Truck drivers are clutch players in the logistics sector and help keep the nation's economy moving, but these working-class heroes also serve a second purpose—inspiring pop-culture paeans from song lyrics to movie scenes.
In that spirit, the North Hollywood, Calif.-based magazine Pacific Standard has launched a series of stories—interspersed with photos, sound clips, and videos—to illustrate the past, present, and future of the multifaceted U.S. truck-driving industry.
The "Keep on Truckin'" series covers business issues such as diversity, discrimination, and environmental concerns, as well as social influences from the mythology of the cowboy trucker to American trucking's influence on the Japanese art of dekotora—the intricate decorations and modifications made to working vehicles.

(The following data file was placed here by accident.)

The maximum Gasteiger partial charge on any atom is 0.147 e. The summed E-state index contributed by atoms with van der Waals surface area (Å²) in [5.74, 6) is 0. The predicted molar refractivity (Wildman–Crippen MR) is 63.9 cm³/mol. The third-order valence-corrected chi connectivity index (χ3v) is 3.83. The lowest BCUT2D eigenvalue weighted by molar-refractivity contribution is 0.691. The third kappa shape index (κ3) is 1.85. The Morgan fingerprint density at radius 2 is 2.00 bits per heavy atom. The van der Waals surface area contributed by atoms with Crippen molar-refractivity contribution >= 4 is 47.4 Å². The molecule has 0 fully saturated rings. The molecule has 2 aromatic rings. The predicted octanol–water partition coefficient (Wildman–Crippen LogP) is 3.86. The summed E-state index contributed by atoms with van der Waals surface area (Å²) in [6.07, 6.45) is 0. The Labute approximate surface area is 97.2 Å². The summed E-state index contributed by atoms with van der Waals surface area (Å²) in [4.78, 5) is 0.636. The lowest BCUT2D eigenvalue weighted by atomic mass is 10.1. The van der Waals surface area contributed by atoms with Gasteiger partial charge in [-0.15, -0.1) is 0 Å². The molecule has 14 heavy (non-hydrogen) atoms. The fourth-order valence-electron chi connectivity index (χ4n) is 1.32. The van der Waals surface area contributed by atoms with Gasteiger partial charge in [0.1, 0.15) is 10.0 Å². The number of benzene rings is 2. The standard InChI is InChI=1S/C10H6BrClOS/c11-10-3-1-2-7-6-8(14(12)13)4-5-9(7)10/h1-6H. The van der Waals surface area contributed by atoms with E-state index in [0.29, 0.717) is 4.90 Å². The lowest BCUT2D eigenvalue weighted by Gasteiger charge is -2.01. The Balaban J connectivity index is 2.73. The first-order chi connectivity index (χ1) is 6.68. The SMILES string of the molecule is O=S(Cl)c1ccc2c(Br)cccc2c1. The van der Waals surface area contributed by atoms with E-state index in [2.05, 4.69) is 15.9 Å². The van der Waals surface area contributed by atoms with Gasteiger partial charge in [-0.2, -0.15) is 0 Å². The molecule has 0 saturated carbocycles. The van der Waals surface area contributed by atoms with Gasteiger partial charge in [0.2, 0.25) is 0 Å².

Many of the stories examine the personal life of professional truckers, with colorful infographics illustrating statistics such as the percentage of surveyed drivers who spend four to six nights per week on the road (27), the percentage of drivers who smoke cigarettes (54), and the percentage who get regular exercise (8). Other articles in the series examine issues like long-haul trucking's billion-dollar cargo theft problem, the health effects of road vibration, and some of the most notorious long-haul mishaps in history.
To check out this multimedia project, visit www.psmag.com/series/keep-on-truckin.